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FtsN, a late recruit to the septum in Escherichia coli
TLDR
The localization of FtsN in Escherichia coli was investigated by immunofluorescence microscopy and found to localize to the septum in a ring pattern similar to that observed for FtsZ and FtsA, although the frequency of cells with rings was less.
FtsZ ring formation in fts mutants
TLDR
The formation of FtsZ rings in various fts mutants was examined and indicated that fully functional ftsA, ftsQ, and ftsI genes are not required for Z-ring formation and are unlikely to have a role in localization of the Z ring.
FtsA is localized to the septum in an FtsZ-dependent manner
TLDR
Results suggest that the Z ring recruits FtsA to the septum in a ring pattern as previously shown for FtsZ, and in mutants where FTSZ forms structures in addition to Z rings, the pattern of Fts a duplicated these structures.
Molecular Evolution of FtsZ Protein Sequences Encoded Within the Genomes of Archaea, Bacteria, and Eukaryota
TLDR
The FtsZ protein is a polymer-forming GTPase which drives bacterial cell division and is structurally and functionally related to eukaryotic tubulins and the existence of three ancestoral euryarchaeal FTSZ paralogues is suggested.
Bacterial cell division and the Z ring.
TLDR
Evidence suggests that the Z ring is utilized by all prokaryotic organisms for division and may also be used by some eukaryotic organelles.
FtsZ polymer-bundling by the Escherichia coli ZapA orthologue, YgfE, involves a conformational change in bound GTP.
TLDR
The consequences of FtsZ polymer bundling by YgfE and divalent cations are very similar in terms of GTPase activity, bundle morphology and GTP orientation and therefore it is proposed that this conformational change in bound GTP reveals a general mechanism of FTSZ bundling.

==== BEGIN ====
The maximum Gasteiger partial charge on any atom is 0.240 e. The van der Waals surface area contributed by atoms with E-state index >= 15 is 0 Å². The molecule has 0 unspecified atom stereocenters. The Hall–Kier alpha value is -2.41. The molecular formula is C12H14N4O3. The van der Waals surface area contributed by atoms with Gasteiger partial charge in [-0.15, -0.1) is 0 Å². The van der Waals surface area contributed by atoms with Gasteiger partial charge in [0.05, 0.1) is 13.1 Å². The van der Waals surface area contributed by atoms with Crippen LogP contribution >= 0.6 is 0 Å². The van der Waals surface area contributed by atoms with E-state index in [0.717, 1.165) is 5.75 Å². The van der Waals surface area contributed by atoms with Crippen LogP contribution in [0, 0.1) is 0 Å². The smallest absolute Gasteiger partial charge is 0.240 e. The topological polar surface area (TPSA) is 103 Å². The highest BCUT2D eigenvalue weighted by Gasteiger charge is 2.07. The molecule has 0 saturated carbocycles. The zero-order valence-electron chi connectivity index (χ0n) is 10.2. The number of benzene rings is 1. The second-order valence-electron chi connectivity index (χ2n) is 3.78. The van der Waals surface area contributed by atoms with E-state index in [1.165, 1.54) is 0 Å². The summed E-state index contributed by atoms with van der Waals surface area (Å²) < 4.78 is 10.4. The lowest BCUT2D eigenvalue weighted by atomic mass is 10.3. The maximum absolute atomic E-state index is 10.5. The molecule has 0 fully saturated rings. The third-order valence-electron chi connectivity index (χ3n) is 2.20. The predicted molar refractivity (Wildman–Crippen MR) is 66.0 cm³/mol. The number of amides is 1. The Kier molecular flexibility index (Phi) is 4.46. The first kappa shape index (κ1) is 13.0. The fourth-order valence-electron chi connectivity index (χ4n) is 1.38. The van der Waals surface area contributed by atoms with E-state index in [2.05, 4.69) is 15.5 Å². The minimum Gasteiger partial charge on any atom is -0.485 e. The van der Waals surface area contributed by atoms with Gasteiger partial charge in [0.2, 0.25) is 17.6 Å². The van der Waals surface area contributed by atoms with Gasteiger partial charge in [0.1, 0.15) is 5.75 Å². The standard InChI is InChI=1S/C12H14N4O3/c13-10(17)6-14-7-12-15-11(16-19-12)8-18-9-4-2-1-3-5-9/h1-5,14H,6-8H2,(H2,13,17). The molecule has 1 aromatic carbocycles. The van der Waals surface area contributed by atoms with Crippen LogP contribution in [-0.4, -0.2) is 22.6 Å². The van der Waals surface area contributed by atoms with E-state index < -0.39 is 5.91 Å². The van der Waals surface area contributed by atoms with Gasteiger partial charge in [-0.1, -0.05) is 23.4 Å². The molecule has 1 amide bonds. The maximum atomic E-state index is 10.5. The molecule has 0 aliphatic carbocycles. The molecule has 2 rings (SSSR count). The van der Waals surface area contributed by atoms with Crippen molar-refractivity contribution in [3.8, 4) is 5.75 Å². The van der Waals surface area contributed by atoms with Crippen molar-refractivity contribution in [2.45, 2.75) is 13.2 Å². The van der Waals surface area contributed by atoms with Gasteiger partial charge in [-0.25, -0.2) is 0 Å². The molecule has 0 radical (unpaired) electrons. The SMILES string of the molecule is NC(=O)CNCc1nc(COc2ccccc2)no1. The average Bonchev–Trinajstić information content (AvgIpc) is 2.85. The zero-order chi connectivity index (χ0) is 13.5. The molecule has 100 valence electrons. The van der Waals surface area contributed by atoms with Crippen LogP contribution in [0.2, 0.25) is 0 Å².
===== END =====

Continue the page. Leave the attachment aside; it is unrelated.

ftsW is an essential cell‐division gene in Escherichia coli
TLDR
It is concluded that FtsW is an essential cell‐division protein in Escherichia coli, and that it plays a role in the stabilization of the FtsZ ring during cell division.
FtsZ‐spirals and ‐arcs determine the shape of the invaginating septa in some mutants of Escherichia coli
TLDR
The data show that Z‐spirals and Z‐arcs can contract and that in doing so, they determine the shape of the invaginating septa, which strongly suggest that in normal cell division, FtsZ is positioned to a single nucleation site on the inner membrane, from which it polymerizes bidirectionally around the cell circumference.
Quantitative Fitness Analysis Shows That NMD Proteins and Many Other Protein Complexes Suppress or Enhance Distinct Telomere Cap Defects
TLDR
It is shown that increased Stn1 levels affect growth of cells with telomere capping defects due to cdc13-1 and yku70Δ, and QFA is a sensitive, high-throughput method that will also be useful to understand other aspects of microbial cell biology.
Colonyzer: automated quantification of micro-organism growth characteristics on solid agar
TLDR
Colonyzer is a collection of image analysis algorithms for automatic quantification of the size, granularity, colour and location of micro-organism cultures grown on solid agar that can automatically quantify culture growth from large batches of captured images of microbial cultures grown during genome-wide scans.
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